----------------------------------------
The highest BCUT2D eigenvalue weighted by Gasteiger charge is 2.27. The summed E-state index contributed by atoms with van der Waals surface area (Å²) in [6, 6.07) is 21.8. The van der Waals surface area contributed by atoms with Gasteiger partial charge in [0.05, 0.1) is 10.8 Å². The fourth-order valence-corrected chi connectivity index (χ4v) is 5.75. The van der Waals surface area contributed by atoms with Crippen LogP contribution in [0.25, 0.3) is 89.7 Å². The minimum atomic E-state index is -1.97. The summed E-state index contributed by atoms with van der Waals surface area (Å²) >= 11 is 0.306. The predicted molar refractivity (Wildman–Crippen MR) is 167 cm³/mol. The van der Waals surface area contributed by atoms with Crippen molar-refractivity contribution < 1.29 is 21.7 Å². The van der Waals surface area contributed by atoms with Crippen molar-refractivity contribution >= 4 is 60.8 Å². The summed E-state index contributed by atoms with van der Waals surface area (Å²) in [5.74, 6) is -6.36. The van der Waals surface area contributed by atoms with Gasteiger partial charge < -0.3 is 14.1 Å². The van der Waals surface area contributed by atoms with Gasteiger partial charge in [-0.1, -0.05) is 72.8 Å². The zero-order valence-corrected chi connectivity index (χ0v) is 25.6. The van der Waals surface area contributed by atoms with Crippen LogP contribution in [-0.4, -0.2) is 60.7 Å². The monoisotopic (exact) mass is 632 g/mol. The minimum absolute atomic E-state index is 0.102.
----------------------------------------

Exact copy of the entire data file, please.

The highest BCUT2D eigenvalue weighted by Gasteiger charge is 2.27. The summed E-state index contributed by atoms with van der Waals surface area (Å²) in [6, 6.07) is 21.8. The van der Waals surface area contributed by atoms with Gasteiger partial charge in [0.05, 0.1) is 10.8 Å². The fourth-order valence-corrected chi connectivity index (χ4v) is 5.75. The van der Waals surface area contributed by atoms with Crippen LogP contribution in [0.25, 0.3) is 89.7 Å². The minimum atomic E-state index is -1.97. The summed E-state index contributed by atoms with van der Waals surface area (Å²) >= 11 is 0.306. The predicted molar refractivity (Wildman–Crippen MR) is 167 cm³/mol. The van der Waals surface area contributed by atoms with Crippen molar-refractivity contribution < 1.29 is 21.7 Å². The van der Waals surface area contributed by atoms with Crippen molar-refractivity contribution >= 4 is 60.8 Å². The summed E-state index contributed by atoms with van der Waals surface area (Å²) in [5.74, 6) is -6.36. The van der Waals surface area contributed by atoms with Gasteiger partial charge < -0.3 is 14.1 Å². The van der Waals surface area contributed by atoms with Gasteiger partial charge in [-0.1, -0.05) is 72.8 Å². The zero-order valence-corrected chi connectivity index (χ0v) is 25.6. The van der Waals surface area contributed by atoms with Crippen LogP contribution in [-0.4, -0.2) is 60.7 Å². The monoisotopic (exact) mass is 632 g/mol. The minimum absolute atomic E-state index is 0.102.